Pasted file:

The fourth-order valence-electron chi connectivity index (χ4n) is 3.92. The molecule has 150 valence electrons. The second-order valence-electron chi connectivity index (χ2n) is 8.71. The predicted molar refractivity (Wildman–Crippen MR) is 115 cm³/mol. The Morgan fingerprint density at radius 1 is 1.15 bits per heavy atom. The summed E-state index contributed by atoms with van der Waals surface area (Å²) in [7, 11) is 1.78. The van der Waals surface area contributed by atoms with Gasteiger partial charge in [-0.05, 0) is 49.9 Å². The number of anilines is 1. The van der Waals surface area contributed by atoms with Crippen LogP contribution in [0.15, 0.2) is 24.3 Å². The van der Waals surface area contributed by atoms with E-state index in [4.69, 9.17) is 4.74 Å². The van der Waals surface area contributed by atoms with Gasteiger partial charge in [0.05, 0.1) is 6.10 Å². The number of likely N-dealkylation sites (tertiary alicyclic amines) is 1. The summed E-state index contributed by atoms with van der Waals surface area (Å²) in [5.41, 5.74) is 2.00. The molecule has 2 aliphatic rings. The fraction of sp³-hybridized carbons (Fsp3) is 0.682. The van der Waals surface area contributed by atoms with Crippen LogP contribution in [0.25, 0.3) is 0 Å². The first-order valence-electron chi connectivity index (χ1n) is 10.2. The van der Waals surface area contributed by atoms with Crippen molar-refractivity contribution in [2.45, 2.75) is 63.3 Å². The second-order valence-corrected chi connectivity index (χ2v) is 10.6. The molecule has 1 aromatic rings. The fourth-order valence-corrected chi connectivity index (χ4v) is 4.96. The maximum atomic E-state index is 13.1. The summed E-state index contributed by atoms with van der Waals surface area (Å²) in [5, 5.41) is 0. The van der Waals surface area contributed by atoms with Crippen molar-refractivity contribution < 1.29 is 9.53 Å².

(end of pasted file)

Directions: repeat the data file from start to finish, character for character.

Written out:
The fourth-order valence-electron chi connectivity index (χ4n) is 3.92. The molecule has 150 valence electrons. The second-order valence-electron chi connectivity index (χ2n) is 8.71. The predicted molar refractivity (Wildman–Crippen MR) is 115 cm³/mol. The Morgan fingerprint density at radius 1 is 1.15 bits per heavy atom. The summed E-state index contributed by atoms with van der Waals surface area (Å²) in [7, 11) is 1.78. The van der Waals surface area contributed by atoms with Gasteiger partial charge in [-0.05, 0) is 49.9 Å². The number of anilines is 1. The van der Waals surface area contributed by atoms with Crippen LogP contribution in [0.15, 0.2) is 24.3 Å². The van der Waals surface area contributed by atoms with E-state index in [4.69, 9.17) is 4.74 Å². The van der Waals surface area contributed by atoms with Gasteiger partial charge in [0.05, 0.1) is 6.10 Å². The number of likely N-dealkylation sites (tertiary alicyclic amines) is 1. The summed E-state index contributed by atoms with van der Waals surface area (Å²) in [5.41, 5.74) is 2.00. The molecule has 2 aliphatic rings. The fraction of sp³-hybridized carbons (Fsp3) is 0.682. The van der Waals surface area contributed by atoms with Crippen LogP contribution in [0.25, 0.3) is 0 Å². The first-order valence-electron chi connectivity index (χ1n) is 10.2. The van der Waals surface area contributed by atoms with Crippen molar-refractivity contribution in [2.45, 2.75) is 63.3 Å². The second-order valence-corrected chi connectivity index (χ2v) is 10.6. The molecule has 1 aromatic rings. The fourth-order valence-corrected chi connectivity index (χ4v) is 4.96. The maximum atomic E-state index is 13.1. The summed E-state index contributed by atoms with van der Waals surface area (Å²) in [5, 5.41) is 0. The van der Waals surface area contributed by atoms with Crippen molar-refractivity contribution < 1.29 is 9.53 Å².